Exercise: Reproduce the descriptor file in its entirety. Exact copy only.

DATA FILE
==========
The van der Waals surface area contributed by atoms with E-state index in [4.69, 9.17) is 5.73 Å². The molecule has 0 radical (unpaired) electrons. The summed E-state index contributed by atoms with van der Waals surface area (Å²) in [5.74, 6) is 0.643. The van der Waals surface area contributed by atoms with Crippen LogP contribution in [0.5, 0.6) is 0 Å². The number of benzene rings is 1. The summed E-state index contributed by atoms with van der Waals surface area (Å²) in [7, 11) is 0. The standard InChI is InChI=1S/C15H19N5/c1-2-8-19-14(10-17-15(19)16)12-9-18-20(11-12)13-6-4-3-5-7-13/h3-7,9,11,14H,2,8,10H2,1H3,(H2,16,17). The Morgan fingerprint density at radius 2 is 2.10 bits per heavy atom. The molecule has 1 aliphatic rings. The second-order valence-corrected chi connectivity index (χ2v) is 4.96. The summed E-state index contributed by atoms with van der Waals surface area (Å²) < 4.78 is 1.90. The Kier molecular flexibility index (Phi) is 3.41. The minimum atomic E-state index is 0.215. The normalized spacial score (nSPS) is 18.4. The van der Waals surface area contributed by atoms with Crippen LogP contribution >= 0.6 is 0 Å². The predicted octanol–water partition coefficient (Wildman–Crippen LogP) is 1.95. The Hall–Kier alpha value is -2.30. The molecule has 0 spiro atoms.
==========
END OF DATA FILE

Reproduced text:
The van der Waals surface area contributed by atoms with E-state index in [4.69, 9.17) is 5.73 Å². The molecule has 0 radical (unpaired) electrons. The summed E-state index contributed by atoms with van der Waals surface area (Å²) in [5.74, 6) is 0.643. The van der Waals surface area contributed by atoms with Crippen LogP contribution in [0.5, 0.6) is 0 Å². The number of benzene rings is 1. The summed E-state index contributed by atoms with van der Waals surface area (Å²) in [7, 11) is 0. The standard InChI is InChI=1S/C15H19N5/c1-2-8-19-14(10-17-15(19)16)12-9-18-20(11-12)13-6-4-3-5-7-13/h3-7,9,11,14H,2,8,10H2,1H3,(H2,16,17). The Morgan fingerprint density at radius 2 is 2.10 bits per heavy atom. The molecule has 1 aliphatic rings. The second-order valence-corrected chi connectivity index (χ2v) is 4.96. The summed E-state index contributed by atoms with van der Waals surface area (Å²) < 4.78 is 1.90. The Kier molecular flexibility index (Phi) is 3.41. The minimum atomic E-state index is 0.215. The normalized spacial score (nSPS) is 18.4. The van der Waals surface area contributed by atoms with Crippen LogP contribution >= 0.6 is 0 Å². The predicted octanol–water partition coefficient (Wildman–Crippen LogP) is 1.95. The Hall–Kier alpha value is -2.30. The molecule has 0 spiro atoms.